Tag Archives: Ronald Reagan

Consciousness, Poetry, and Bilingual Babies

We take a trip inside the mind in this week’s pod.

How much is human consciousness shaped by language? Somewhat, says theoretical psychologist Nicholas Humphrey. He’s more interested in the other things that shape it, like what he calls the “lake of sensation” — colors, lights and sounds. I guess you could argue that those sensations themselves comprise the elements of a language of consciousness.

Humphrey views this kind of raw feeling as predating language in infants.  Maybe, but recent research on the bilingual brain suggests that we may begin our language development as early as in the womb.  I talk with the host of the Big Show’s Science podcast Rhitu Chatterjee about this. She did her own podcast on the subject. One of the takeaway results of the research is that babies reared in a bilingual setting can distinguish between the two languages, and also between those familiar languages and unfamiliar ones.

Finally, we  consider poetry. Some poems might be seen as attempts to revert to a pre-linguistic form of communication. Others try to bridge the gulf between consciousness and language. And then there’s the language of former Turkmenistan leader Saparmurat Niyazov. He liked to call himself Turkmenbashi or Leader of Turkmens (he was the self-appointed president of the Association of Turkmens of the World). His poetry was  less engaged with issues of consciousness or language, and more with his own stupendously elevated place in the world. Not so much a lake of sensation as an ocean of self-regard:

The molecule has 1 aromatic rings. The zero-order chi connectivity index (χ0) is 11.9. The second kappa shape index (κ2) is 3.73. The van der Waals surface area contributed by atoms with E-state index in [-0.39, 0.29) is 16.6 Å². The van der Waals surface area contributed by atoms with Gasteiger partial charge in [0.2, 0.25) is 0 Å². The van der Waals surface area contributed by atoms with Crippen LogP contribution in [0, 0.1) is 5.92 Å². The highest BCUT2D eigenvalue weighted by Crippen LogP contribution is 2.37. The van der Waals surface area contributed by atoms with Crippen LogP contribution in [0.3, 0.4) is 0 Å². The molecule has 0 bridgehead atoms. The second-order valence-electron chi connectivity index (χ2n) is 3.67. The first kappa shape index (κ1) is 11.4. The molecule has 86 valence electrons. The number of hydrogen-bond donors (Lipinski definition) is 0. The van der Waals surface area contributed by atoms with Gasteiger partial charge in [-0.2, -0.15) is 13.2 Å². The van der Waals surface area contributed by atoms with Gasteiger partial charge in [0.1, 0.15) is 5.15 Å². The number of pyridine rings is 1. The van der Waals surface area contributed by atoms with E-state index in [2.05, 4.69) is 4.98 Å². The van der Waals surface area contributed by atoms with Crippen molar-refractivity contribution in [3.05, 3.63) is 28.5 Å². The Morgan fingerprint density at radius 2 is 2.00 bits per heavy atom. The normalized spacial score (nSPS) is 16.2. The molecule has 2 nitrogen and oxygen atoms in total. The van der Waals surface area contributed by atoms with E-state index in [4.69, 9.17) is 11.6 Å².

I am the Turkmen spirit
And I was reborn
To bring you a golden age and happiness
I came here as a envoy of prosperity
And the music of the melody of life.

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Photos: Joseph Pons, Wikimedia Commons


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Street names, Bible translators and locavore language

When it comes to naming a street, you can go with the bland: Bella Vista Ave. Or not: Mugabe St (which has been among several contentious new street names under consideration in Durban, South Africa.)  In the Palestinian city of Ramallah, some recently named streets celebrate “fallen matyrs”, including American activist Rachel Corrie, who died in Gaza in 2003 in disputed circumstances. Israel too, memorializes  its “freedom fighters” from the early 20th century.

You might expect arguments over street names in Israel/the occupied territories and South Africa: these are places with profoundly traumatic recent histories.  But wherever there are streets — or other things to name —  there are heated debates over what to call them.  Why, some ask, name a new federal government building after Ronald Reagan, a small-government president whose administration tried to prevent such statist expansionism?